Laura Derbigney tries to bring a little of her Hispanic upbringing into her family life.
"I like to shop at Hispanic-owned stores," she said. "I make tacos, I make enchiladas, I make flautas."
But not on the weekends, according to a court order.
She can't prepare pork or other traditional foods on weekends. She can't drive or use electricity on Saturdays. In fact, a judge has mandated that this Hispanic Catholic from Chicago follow Orthodox Jewish restrictions during the Sabbath.
The reason? Her new husband, recently divorced from a strictly observant Jewish woman. A divorce court has ruled that the seven-year-old son of that marriage must live an Orthodox lifestyle even while in the care of his father and step-mother, according to an NBC Chicago report.
(Scroll down for an interview with Ms. Derbigney.)
The boy's mother has even asked that Derbigney and her husband buy the boy's food from a specific grocery store, on suspicion that he was fed a non-kosher hot dog at his father's house.
Joel Brodsky, Derbigney's attorney, is incensed. From NBC:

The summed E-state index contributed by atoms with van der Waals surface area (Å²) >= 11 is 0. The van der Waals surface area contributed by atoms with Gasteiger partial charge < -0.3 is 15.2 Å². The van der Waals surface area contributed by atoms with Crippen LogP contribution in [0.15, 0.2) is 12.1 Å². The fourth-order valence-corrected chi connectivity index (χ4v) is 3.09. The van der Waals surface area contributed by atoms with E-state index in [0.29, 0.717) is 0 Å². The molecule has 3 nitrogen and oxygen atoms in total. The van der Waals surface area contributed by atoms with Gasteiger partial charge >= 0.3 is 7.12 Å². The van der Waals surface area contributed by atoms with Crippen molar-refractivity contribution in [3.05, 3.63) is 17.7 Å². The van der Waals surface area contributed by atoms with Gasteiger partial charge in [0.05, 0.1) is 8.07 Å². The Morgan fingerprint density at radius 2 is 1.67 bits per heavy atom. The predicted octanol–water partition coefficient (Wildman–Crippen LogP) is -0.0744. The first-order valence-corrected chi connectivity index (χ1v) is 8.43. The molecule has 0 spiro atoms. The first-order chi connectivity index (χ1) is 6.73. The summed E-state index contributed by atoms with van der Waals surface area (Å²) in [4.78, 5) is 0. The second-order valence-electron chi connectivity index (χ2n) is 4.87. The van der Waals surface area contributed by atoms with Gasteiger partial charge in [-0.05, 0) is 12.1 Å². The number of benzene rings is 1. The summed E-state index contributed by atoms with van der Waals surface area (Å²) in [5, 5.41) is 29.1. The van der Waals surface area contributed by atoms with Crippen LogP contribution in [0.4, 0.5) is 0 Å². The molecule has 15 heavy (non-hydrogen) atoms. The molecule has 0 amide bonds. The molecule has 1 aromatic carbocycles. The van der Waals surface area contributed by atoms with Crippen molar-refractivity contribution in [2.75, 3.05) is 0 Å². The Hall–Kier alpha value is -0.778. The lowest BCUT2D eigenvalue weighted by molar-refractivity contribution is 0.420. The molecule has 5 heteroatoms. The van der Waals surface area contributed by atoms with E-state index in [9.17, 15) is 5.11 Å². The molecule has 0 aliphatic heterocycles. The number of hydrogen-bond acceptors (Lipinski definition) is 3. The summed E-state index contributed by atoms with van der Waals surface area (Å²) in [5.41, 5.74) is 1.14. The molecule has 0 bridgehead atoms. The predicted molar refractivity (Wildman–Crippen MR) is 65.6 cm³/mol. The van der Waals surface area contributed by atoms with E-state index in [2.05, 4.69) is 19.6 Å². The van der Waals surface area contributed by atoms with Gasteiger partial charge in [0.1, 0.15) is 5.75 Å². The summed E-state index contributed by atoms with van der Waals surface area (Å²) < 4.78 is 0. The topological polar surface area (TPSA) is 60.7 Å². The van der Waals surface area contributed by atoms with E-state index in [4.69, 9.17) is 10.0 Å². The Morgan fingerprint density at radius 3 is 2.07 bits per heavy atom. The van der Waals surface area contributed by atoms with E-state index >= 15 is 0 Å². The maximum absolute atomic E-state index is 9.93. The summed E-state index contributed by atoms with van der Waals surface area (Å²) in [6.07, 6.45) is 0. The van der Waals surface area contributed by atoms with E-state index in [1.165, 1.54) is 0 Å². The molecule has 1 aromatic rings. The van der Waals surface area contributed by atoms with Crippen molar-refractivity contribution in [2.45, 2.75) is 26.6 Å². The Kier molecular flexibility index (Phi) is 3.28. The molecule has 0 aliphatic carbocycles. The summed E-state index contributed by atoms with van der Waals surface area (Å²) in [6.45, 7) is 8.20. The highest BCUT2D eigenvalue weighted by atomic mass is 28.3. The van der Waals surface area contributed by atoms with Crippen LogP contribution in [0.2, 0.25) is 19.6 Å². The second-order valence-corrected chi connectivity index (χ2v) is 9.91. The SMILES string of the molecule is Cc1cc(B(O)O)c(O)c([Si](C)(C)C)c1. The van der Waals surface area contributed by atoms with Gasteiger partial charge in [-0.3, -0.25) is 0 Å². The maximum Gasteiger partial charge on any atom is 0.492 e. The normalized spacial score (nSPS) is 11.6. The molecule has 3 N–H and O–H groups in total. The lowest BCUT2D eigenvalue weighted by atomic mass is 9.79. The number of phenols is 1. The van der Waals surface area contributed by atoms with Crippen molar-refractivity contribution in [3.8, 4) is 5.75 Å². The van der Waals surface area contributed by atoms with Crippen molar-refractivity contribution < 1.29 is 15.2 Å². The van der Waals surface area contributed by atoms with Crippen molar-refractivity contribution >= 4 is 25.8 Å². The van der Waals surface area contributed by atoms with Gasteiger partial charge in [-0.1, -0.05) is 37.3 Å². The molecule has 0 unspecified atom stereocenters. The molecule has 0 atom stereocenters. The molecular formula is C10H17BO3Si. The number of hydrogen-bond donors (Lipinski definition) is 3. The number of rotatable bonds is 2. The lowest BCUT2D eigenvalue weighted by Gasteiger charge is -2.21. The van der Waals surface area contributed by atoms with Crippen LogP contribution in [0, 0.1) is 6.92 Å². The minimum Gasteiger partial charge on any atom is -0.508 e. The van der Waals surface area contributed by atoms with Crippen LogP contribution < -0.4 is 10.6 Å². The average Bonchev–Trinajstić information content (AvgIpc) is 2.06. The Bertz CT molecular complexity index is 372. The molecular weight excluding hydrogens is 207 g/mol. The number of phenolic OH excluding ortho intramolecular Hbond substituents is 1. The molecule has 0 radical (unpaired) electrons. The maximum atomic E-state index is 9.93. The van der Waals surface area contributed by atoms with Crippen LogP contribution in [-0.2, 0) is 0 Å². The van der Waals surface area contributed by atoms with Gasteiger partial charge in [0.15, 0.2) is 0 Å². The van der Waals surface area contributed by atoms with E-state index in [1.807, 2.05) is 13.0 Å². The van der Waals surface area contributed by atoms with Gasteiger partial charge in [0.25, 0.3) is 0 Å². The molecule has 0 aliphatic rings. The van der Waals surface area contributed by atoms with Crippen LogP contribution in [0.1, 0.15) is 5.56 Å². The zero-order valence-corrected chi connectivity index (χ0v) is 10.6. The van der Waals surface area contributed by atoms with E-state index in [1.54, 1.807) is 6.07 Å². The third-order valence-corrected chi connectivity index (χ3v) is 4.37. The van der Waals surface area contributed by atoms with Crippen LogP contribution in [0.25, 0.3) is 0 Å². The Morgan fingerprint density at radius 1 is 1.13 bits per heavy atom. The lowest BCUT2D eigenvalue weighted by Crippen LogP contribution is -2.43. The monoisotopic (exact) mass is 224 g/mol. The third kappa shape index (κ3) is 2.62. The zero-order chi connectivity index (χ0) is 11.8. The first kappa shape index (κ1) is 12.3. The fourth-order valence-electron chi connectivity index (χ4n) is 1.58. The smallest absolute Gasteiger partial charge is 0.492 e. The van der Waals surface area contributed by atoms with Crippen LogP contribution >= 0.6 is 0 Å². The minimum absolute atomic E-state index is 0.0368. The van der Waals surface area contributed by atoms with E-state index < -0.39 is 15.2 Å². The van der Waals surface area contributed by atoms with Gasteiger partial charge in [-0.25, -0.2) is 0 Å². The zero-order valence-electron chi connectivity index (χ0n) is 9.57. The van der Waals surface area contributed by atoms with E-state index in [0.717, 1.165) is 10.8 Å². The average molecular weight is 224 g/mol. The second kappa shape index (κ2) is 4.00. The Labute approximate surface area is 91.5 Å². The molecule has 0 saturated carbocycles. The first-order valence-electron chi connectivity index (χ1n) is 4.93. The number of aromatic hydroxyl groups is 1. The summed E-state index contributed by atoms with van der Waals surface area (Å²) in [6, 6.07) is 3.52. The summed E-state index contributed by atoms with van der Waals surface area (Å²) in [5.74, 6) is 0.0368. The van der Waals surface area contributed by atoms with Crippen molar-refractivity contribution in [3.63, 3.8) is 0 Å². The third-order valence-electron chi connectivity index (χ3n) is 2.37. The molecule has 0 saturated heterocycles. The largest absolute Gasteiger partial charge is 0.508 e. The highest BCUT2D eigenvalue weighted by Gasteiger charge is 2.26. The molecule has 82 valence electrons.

"Just because you're divorced, the court can't say how to live your lives or what grocery store you can go to," Brodsky said. "The next step is going to be a Muslim father with custody. During the next visitation, is the mother going to have to wear a burka? That's where we're heading. Divorce courts have to stop getting in the way of religion."
If the case and its lawyer sound oddly familiar, it's because they are. Strangely enough, this is the second case this year of a Chicago custody dispute involving a Jewish mother and a Hispanic Catholic.
Brodsky was also the attorney for Joseph Reyes, a father whose Jewish ex-wife demanded that he not take their daughter to church after he baptized the girl without her mother's knowledge. A judge issued a restraining order preventing him from taking her to church, which he violated. In the final ruling, Reyes was allowed to bring his daughter to worship with him.
In this more recent case, neither of the seven-year-old boy's biological parents could speak to the press due to a gag order.
But Laura Derbigney asked the one question that drove straight to the heart of the problem:
"What about my culture in this? What about my husband's culture?"
Watch Laura Derbigney speak to NBC Chicago: